Heat waves (HWs) are natural hazards characterised by episodes of hot weather. However, in the absence of a universal definition a wide variety of definitions is applied. In this study, ten different air temperature (T) based HW definitions are applied to the urban region of Berlin, Germany, to investigate and compare the occurrence and duration of HWs, and their long‐term trends from 1893 to 2017. We studied how long‐term trends depend on different definition of HWs, as well as if long‐term mean values and trends differ between inner‐city and peripheral locations of Berlin. Generally, results show significant increases in HW occurrence and duration for most definitions, although large differences exist between them. Temporal agreement between the definitions is low, 15 episodes in 125 years are identified by all definitions as HWs. Inner‐city regions of Berlin are subject to more frequent and longer HWs than peripheral regions, if definitions based on daily minimum or mean T are applied. Results also show that trend estimations of HW characteristics for HW definitions with “extreme” values for their detection criteria (e.g., in terms of duration or threshold) are highly sensitive to the applied method. We conclude that depending on the question under investigation, different HW definitions might be optimal and hence attempts for the development of “universal” definitions need to take this into account.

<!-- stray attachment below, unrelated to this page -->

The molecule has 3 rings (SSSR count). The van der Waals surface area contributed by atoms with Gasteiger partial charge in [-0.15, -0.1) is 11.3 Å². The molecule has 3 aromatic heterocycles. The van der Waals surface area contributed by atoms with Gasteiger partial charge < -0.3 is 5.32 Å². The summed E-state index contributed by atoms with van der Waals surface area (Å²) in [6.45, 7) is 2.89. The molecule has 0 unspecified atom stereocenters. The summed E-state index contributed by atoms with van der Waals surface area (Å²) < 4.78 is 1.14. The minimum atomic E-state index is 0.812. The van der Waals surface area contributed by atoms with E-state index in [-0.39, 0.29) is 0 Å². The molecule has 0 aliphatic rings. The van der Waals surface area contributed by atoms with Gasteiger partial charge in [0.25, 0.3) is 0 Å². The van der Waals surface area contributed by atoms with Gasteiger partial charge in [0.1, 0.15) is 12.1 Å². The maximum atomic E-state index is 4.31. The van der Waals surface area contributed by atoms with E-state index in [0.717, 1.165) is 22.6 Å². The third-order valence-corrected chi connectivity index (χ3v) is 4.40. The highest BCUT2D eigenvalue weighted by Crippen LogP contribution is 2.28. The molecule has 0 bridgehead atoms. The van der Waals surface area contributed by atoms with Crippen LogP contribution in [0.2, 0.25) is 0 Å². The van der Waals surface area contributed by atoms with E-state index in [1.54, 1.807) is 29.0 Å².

Financed by the National Centre for Research and Development under grant No. SP/I/1/77065/10 by the strategic scientific research and experimental development program:
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